An Alabama jury on Friday returned an $11.9 billion judgment against Exxon Mobil Corp. over disputed natural gas royalties. The jury, which deliberated after a four-week trial, awarded the state $63.6 million in compensatory damages and $11.8 billion in punitive damages. The award was more than $9.3 billion than Alabama’s attorneys had asked for.

Alabama originally sued Exxon, along with Shell Oil Co. and Hunt Petroleum Corp. in 1999, charging the companies with violating lease provisions for natural gas wells in state waters along the coast (see NGI, April 29, 2002; March 25, 2002). In the Exxon Mobil lawsuit, Alabama’s Montgomery County Circuit Court originally awarded the state $3.5 billion in punitive damages. At the time of the $3.5 billion judgment, the jury said it set the damages by tripling Exxon Mobil’s annual production from 13 gas wells located on the coast during the disputed time. Alabama officials accused Exxon of cheating the state out of millions of dollars by intentionally deducting too many expenses for operating the wells.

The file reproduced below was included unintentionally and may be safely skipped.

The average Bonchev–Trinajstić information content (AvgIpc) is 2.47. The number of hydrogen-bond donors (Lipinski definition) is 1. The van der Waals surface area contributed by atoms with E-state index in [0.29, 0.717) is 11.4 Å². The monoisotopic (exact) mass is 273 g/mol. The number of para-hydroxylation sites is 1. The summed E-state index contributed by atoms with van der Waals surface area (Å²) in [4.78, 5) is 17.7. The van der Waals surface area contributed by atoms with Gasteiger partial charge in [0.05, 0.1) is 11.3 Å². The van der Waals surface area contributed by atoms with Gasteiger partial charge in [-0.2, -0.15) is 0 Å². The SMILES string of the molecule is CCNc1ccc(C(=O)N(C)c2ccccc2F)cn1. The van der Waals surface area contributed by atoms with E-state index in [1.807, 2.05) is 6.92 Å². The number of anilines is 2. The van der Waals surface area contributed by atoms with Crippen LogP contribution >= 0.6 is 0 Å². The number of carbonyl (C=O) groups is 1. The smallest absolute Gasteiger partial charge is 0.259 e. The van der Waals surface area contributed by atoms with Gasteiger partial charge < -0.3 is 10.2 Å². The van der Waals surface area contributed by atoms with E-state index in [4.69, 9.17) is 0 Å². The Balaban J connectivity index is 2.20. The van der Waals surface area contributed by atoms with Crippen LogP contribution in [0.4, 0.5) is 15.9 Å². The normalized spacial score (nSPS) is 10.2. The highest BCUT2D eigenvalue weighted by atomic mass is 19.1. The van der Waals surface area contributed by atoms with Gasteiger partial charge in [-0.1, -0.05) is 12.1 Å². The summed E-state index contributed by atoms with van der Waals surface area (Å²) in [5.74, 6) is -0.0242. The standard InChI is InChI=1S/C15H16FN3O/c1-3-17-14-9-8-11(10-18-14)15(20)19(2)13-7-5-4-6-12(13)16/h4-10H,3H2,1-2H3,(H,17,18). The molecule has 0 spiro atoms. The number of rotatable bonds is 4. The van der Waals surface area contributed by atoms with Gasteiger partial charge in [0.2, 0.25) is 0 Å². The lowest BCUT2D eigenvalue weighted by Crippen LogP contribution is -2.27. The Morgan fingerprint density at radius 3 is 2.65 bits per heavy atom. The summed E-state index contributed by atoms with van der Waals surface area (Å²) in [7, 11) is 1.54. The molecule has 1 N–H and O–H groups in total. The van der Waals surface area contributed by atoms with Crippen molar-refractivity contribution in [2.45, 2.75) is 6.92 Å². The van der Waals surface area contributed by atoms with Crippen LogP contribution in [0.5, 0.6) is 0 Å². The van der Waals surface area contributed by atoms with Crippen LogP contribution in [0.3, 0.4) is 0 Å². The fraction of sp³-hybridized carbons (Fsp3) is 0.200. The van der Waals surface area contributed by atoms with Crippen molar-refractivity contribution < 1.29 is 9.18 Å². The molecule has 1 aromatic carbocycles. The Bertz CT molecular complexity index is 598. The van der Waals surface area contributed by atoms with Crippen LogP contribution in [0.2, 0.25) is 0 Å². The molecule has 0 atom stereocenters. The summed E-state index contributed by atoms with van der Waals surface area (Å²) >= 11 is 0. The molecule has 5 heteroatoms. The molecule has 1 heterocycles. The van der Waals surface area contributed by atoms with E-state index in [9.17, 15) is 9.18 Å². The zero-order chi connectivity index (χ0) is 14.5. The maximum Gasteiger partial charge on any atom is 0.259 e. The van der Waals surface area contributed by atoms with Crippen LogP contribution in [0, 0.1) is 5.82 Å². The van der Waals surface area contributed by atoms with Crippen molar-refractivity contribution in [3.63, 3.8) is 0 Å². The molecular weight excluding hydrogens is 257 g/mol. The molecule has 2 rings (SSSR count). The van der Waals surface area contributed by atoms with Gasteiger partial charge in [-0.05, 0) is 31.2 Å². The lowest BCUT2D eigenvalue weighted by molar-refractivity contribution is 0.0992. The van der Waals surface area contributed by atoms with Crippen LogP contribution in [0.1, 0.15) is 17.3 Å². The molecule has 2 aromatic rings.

Exxon Mobil (formerly Exxon Corp.) and Alabama have argued about the lease royalty amounts since 1995. Alabama consultants estimated that the underpayments and unpaid interest totaled $87.7 million. However, Exxon Mobil said the amount was less, if anything at all. Wells that Mobil Corp. developed along the Alabama coast before it merged with Exxon are not part of the dispute.

Jury foreman Joe King said the jurors “felt Exxon thought they were going to get away with this.” He said, “We wanted to send a message that they were not, and that this corporation can’t get away with doing wrong.”

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